The costumes are utterly fabulous, without a single exception. Fagin’s treasure trove (designs Peter McKintosh) is a kind of East End gipsy palace, full of interesting crannies, intriguingly half-lit by Howard Harrison, where naughty waifs can curl up and all but disappear. The boys’ bedtime scene, once Tom Edden’s mesmerising Fagin has geed them up to the point of exhaustion, is extraordinarily moving – but then so too is much else in this show.

Where it all starts: Food Glorious Food, the opening number   from Daniel Evans production

Edden, above all, is what makes this show not just five but ten star. He electrifies from his first entrance – is as hyperactive as the boys themselves: one of the most famous ‘abusers’ in literary history, isn’t he just an overgrown schoolboy himself who has never made it into the big world of grownups? ‘Pick a Pocket or Two’ and ‘I’m Reviewing the Situation’ are each a masterclass in delivery, the first turning camp innuendo to other ends (thieving, but shh! – don’t mention the word), the second a kind of Freudian self-analysis, sustained to his final escape. No surprise Edden comes armed with his Tony Award nomination and National Theatre credentials for Hytner’s One Man, Two Guvnors.

Anyway, till the final moment where he is caught in a spotlight shuffling away to – to what? – Edden is the energiser, whizzing around like a dragonfly unable to settle; a seedy Father Borelli, who fills in where Social Services fail but imposes rather disreputable pursuits upon his wacky little charges.

I guess one day someone will create a Fagin with a normal nose, no wide-brimmed hat and not a sidewhisker. For the moment, Edden has all the regalia, indeed the traditional, honest nature of Evans’ production is what makes it so successful. It’s gimmick-free; the sheer verve of the choreography, and flair of the scrupulously rehearsed singing (boys and adults equal marks) carry it through.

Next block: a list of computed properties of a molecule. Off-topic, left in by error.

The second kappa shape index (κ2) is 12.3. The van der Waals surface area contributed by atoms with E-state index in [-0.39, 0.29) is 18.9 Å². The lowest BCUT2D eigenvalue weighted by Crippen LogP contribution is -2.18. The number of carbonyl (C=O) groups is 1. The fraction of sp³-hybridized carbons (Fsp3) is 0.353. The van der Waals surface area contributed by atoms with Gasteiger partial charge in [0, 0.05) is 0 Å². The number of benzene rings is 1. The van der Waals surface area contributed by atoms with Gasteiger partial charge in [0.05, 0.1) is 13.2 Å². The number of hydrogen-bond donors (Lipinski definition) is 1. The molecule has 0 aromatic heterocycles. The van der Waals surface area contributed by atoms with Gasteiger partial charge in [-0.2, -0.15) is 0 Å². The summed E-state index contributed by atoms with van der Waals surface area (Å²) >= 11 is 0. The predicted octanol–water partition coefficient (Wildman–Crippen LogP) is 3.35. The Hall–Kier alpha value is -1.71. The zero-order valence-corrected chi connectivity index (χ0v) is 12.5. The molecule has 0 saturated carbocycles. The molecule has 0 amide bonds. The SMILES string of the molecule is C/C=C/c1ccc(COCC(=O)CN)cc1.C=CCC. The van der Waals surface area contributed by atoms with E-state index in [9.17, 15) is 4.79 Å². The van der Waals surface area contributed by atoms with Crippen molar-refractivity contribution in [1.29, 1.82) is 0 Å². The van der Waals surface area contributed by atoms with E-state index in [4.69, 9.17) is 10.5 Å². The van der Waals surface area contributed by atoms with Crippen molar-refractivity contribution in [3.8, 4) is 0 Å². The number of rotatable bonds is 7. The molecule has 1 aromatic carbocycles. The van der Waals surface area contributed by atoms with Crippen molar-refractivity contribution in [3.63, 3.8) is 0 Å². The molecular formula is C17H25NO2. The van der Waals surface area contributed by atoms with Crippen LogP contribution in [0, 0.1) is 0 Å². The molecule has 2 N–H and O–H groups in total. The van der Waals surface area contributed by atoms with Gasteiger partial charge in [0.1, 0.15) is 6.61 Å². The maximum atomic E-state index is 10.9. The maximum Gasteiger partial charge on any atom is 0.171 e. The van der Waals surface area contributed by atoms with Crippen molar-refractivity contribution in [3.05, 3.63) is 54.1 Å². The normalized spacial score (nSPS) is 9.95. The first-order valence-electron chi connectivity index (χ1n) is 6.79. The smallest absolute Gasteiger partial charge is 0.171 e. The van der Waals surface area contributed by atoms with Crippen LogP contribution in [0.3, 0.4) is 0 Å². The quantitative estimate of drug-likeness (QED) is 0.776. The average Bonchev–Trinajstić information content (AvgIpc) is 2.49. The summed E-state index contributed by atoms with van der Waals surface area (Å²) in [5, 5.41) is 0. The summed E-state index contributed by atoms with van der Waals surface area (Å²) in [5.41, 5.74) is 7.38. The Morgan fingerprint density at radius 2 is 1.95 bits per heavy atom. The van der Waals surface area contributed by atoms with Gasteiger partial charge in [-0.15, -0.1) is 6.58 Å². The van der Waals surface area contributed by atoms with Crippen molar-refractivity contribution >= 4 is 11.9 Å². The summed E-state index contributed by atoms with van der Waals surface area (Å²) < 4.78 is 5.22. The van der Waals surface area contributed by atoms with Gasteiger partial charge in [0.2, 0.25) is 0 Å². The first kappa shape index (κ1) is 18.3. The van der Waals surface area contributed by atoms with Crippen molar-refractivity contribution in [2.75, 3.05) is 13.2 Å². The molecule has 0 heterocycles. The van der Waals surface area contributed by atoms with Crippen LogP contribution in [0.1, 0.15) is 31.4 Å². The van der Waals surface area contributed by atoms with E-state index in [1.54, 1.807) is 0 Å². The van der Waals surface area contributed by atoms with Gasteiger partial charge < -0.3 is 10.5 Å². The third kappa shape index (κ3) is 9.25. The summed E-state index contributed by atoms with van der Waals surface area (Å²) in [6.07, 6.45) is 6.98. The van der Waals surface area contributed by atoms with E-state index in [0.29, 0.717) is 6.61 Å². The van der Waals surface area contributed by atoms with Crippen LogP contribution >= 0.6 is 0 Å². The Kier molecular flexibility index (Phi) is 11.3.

So all honour to Sheffield’s Oliver: Uplifting, bewitching, exemplary, touching, dazzling. Consider Yourself ….one of the greats. To 25-01-14.

Roderic Dunnett

Oliver – listings:  Venue: Crucible Theatre, Sheffield, Music: Lionel Bart, Production licensed by Cameron Mackintosh and the Southbrook Group, Musical Director: Jonathan Gill, Orchestral Arrangements: William David Brohn, Original Orchestrations adapted by: Stephen Metcalf, Director: Daniel Evans, Assistant Director: Poppy Rowley, Choreographer: Alistair David, Assistant Choreographer: Victoria Hinde, Designer: Peter McKintosh, Lighting Designer: Howard Harrison, Vocal & Dialect Coach: Richard Ryder

Musicians: Mike Ladley: Flute/Piccolo/Descant Recorder, Carl Raven: Clarinets, Nadia Wilson: Clarinets and Alto Recorder, Chris Beagles: French Horn, Peter Mainwaring, Ben Hoblyn: Trumpet & Flugel Horn, Simon Walker: Trombone and Euphonium, Huw Evans, Andrew Griffiths,: Keyboards, Rhianon Harding, Nick James: Percussion, Huliet Leighton-Jones: Violin and Mandolin, Matt Glossop: Viola, Ben Stevens: Cello, Steve Cooper: Bass